The following sun photograph show a nice sunspot group, which much larger than the diameter of our Earth. The evolution of sunspots and groups is clearly visible within 1 day interval. The relative position of sunspots changes continuously due to the differential rotation of the sun (the angular velocity is latitude dependent).
· Sun photograph taken on March 11, 1989
Instrumentation : Newton telescope with f = 1000 mm, f/d = 6.7
Sun filter : Chromium filter (handmade) (density approx. 5), optical diameter 72 mm (off-axis), f/d = 13.9 (effective)
Film : Ektachrome 100 Asa
Time : March 11, 1989, 11H00 (UT), from Saignelégier (Switzerland), © M. Willemin
The limb darkening is noticeable on this sun image. When the sun is viewed in the white light, which is approximatively the case here, radiation essentially emerges from a point in the photosphere whose height depends on its agular distance from the sun's center; at disc center, radiation emerges from the photosphere's base (high temperature), and at the limb, it emerges from several hundred kilometres above the photosphere's base, near the temperature minimum. According to the Stefan-Boltzmann and Wien laws, the radiation from the limb must be both less intense and somewhat redder. The slight color change is not detectable on this photograph due to the dominance of the red.
· Sunset on March 17, 1989
The sunspot group on the right part of the sun is the same as shown of the previous photograph. Note the flattening and distorsion of the low sun. Contrarily to the expectation of a lot of people not really familiar with atmospheric effects, the lens effect of the atmosphere does not exist. For low sun as well as for low moon, the horizontal apparent diameter is the same as for a zenith observation. Only the vertical apparent diameter is reduced close to the horizon, which is called flattening. The apparent larger size of the low sun or low moon is only an artifact of the human brain.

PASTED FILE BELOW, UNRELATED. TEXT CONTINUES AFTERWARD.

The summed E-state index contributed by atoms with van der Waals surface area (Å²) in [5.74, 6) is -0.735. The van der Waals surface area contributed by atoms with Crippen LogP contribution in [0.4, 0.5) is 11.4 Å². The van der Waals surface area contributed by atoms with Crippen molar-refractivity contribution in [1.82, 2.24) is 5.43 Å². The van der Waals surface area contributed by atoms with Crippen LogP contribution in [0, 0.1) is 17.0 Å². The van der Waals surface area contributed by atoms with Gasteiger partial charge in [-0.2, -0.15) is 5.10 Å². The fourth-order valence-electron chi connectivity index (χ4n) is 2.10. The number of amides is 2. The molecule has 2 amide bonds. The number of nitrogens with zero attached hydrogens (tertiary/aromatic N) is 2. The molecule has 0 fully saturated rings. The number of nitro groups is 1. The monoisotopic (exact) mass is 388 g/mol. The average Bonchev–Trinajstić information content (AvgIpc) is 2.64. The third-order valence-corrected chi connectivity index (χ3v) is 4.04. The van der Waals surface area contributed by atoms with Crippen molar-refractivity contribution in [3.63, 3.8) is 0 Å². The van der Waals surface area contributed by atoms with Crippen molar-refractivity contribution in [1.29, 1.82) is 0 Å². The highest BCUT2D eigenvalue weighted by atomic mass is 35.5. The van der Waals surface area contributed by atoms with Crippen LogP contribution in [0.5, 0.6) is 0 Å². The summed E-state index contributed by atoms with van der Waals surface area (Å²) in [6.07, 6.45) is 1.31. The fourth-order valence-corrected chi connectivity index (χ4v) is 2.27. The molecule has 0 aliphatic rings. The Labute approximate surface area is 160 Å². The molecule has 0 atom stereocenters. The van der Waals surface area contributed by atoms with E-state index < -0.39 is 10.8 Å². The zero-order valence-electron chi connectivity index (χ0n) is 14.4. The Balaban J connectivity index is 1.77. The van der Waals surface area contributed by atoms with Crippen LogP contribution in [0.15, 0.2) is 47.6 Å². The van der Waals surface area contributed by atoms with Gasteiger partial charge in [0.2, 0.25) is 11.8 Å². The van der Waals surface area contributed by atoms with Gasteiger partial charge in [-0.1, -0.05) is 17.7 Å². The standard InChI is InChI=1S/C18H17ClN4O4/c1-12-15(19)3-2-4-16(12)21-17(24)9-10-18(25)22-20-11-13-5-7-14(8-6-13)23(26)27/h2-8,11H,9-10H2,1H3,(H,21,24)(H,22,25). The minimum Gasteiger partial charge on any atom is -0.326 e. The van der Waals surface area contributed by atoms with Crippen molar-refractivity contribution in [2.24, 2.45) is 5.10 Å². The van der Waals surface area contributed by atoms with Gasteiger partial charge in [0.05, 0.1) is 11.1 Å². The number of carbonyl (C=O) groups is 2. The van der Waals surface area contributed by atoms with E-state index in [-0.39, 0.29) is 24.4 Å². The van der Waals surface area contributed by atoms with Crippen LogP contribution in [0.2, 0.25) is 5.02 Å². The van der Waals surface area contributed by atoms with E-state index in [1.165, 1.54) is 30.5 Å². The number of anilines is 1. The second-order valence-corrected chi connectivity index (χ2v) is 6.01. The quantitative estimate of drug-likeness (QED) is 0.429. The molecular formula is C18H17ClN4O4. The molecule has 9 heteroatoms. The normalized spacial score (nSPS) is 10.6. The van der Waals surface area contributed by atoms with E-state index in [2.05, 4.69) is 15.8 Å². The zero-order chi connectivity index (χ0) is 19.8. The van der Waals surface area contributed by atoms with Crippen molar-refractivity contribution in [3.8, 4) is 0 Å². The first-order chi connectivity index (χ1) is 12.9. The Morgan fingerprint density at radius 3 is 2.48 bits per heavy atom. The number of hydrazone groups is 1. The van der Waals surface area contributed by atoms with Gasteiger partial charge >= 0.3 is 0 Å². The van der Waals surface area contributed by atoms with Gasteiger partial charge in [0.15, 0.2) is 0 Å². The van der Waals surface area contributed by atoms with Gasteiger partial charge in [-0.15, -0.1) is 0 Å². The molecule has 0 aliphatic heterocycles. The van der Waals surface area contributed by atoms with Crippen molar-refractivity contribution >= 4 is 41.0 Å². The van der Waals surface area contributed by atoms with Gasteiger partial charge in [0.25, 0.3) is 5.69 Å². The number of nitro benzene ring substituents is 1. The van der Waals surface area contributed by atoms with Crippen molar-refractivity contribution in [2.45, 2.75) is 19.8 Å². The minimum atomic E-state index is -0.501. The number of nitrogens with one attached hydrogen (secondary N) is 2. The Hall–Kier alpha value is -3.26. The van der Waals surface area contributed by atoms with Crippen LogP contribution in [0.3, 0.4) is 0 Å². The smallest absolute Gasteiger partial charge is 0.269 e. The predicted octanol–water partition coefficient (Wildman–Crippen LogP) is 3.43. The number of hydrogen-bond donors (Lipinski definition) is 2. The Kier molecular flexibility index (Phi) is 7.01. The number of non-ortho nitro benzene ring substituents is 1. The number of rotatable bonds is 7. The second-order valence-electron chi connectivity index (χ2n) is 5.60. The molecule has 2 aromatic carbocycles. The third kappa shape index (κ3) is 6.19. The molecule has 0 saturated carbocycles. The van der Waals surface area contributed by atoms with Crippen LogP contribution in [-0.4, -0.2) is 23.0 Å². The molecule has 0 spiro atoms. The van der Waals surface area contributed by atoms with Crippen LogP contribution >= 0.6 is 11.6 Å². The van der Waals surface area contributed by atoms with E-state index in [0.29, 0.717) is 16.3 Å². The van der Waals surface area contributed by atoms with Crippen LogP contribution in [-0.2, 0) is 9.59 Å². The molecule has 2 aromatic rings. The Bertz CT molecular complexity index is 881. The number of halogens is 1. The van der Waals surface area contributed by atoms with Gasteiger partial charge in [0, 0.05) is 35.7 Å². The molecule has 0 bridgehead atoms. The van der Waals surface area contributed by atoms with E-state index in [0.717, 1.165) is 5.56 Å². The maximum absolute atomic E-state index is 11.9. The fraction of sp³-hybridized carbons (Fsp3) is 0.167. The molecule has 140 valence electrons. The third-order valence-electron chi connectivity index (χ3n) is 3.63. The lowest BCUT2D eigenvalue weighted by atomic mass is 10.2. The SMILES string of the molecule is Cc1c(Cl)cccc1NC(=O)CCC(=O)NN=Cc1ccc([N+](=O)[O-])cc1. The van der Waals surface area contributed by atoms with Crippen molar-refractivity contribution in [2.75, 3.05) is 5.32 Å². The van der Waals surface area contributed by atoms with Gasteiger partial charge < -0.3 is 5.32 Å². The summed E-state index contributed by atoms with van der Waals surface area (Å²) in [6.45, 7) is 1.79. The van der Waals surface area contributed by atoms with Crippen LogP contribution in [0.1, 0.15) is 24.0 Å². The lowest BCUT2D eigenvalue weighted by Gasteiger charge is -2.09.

Instrumentation : Newton telescope with f = 1000 mm, f/d = 6.7 and Barlow lens 2x
Resulting focal length : 2000 mm, with an effective f/d = 13.4
Sun filter : WITHOUT SUN FILTER !
Film : Ektachrome 100 Asa
Time : March 17, 1989, sunset, from Saignelégier (Switzerland), © M. Willemin
If the atmospheric absorption is sufficient, it is possible to take such a sun picture with a telescope, but without specific filters. This only possible and relatively safe during a sunrise or a sunset. I do not recommend this technique to the non familiar sun observers. The risk of this kind of solar photography is not negligible and great care should be accorded to the eye protection.
Gold rule for solar observation and photography :
WARNING : Never view the sun through optical instruments like telescopes
or binoculars without reducing light intensity with appropriate filters.
Irreversible eye damage may result !
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